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    It's far simpler than that: the energy falloff of such waves with distance is 1/r^2. Most anything beyond our solar system is so far away that its energy is way too low to impact our planet in any meaningful way. Only a few exceedingly energetic events, such as supernova explosions, are the exception here, and then only if they're relatively nearby, in galactic terms. And then, if they're close enough, their effect is to destroy all life on Earth, not to cause tectonic movements.
  7. Dec 1, 2009 #6
    The idea that there is little difference between not noticeable and destroying the solar system is rather absurd. There is a huge spectrum of possibilities between there.

    Events that caused for example fluctuations in cosmic rays (which are known to follow these cycles) and x-rays would cause genetic damage and result in mass extinction events. They wouold not cause planets to fly out of their orbits or explode.
    Noise and periodicity are quite different things.
    No you don't. But a very non-linear 120 MY wave will have harmonics at 60 MY, 40 My and 30 My.
    The one pencil beam survey is a very clear example without any others. However other surveys do show that matter is not distributed randomly in the Universe. Most large scale surveys do show significant periodicity although the method commonly used to search for this is a bad one because it makes assumptions (that in my view are invalid) about being able to combine radial and transverse "distances", rather than just using redshift data directly.
  8. Dec 1, 2009 #7
    Actually, large standing waves that are across huge regions of space do not fall off as 1/r^2 at all. Plane waves, for example, have constant energy with distance.

    Waves that form galactic clusters are far more energetic than supernovas.
  9. Dec 1, 2009 #8


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    Yeah, I think you're going to have to show that any such waves exist. At all.
  10. Dec 1, 2009 #9
    Look at this graphic http://ray.tomes.biz/gallwallc.gif" and you can see the wave quite clearly. Similarly, look at any long term geological series and you can see the same set of harmonically related waves.
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  11. Dec 1, 2009 #10


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    That's not a wave in any sense that matters here. That's just the spatial distribution of galaxies.
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  12. Dec 1, 2009 #11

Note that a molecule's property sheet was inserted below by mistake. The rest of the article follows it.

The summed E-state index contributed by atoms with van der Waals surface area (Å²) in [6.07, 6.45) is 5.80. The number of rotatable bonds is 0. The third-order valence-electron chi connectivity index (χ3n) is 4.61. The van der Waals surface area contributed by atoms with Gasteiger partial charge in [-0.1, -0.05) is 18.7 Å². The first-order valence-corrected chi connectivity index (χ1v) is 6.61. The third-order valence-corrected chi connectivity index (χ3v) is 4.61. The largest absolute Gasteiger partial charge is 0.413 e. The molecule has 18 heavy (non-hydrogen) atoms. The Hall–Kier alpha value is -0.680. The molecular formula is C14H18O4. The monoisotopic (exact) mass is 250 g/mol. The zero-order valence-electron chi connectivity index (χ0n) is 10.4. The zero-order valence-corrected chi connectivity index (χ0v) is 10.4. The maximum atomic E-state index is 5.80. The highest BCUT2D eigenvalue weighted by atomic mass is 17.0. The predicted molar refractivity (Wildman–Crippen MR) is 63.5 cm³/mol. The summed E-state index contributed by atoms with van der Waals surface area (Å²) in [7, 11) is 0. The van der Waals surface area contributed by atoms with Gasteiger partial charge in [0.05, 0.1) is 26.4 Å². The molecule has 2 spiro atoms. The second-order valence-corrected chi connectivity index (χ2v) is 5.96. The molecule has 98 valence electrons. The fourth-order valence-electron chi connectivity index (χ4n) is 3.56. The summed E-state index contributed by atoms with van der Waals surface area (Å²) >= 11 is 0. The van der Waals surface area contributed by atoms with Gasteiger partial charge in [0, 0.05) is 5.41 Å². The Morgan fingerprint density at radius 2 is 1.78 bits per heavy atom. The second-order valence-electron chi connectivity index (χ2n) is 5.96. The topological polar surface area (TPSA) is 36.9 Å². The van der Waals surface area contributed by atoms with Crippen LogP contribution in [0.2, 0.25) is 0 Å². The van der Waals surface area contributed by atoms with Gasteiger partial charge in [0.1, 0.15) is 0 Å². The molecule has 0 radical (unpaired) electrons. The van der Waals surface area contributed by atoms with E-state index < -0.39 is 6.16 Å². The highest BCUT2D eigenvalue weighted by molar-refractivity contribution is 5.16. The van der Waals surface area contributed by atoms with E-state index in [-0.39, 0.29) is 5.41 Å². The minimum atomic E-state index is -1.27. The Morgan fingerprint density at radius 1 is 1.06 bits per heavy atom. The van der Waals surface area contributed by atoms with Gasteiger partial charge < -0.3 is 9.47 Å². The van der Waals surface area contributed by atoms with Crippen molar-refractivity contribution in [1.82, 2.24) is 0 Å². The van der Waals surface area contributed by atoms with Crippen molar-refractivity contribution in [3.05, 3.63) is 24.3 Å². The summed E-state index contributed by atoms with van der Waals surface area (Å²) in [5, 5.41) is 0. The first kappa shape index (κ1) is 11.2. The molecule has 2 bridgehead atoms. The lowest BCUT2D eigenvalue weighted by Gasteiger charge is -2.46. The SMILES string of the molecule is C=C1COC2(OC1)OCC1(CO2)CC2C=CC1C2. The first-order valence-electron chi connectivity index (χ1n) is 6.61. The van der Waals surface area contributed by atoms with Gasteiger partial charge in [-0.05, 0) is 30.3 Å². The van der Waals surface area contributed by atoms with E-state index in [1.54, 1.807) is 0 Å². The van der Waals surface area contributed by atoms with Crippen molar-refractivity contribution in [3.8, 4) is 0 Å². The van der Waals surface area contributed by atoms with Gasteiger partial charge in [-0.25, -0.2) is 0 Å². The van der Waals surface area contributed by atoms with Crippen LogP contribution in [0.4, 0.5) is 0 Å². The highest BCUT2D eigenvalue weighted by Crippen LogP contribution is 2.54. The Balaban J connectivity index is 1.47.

Not at the energies you are talking about here. If you have something that can move galaxies, then it will destroy planets.

    For small number of events they are really hard to tell apart. If you have a place where it rains about once every week, and you are there for a month, it's really hard to tell if you are dealing with random events that happen about once a week, or something that happens every Sunday.

    We've done a lot more studies of galaxies since 1990. We have a very good power spectrum for galaxy distributions and there isn't any periodicity.
  13. Dec 1, 2009 #12
    Here is an experiment to try. Take a coin. Flip it a 1000 times. Now mark the areas where you have five heads in a row. It's going to look quite periodic even though its a completely random process, and in fact if you run the statistics and calculate the spacing between hits, you'll find that they seem evenly spaced.

    The human eye is very good at spotting patterns. So good that the eye spots patterns that aren't there. There are statistical tests that you are run to see if the process that is generating the distribution is random or not. People have run them against galaxies, and it is.
  14. Dec 2, 2009 #13
    Which is precisely the problem since those sorts of energies will completely destroy the earth. It takes 10^39 ergs of energy to destroy the earth. Supernova are 10^51 ergs. If you have a wave that is far more energetic than supernova (say 10^53 ergs), you'll end up vaporizing the planet.

    Anything that can move galaxies around will squash the earth like a bug. We are talking not about merely increasing cosmic rays, we are talking here about Vogon destructor rays and the destruction of Alderaan at the hands of Darth Vader.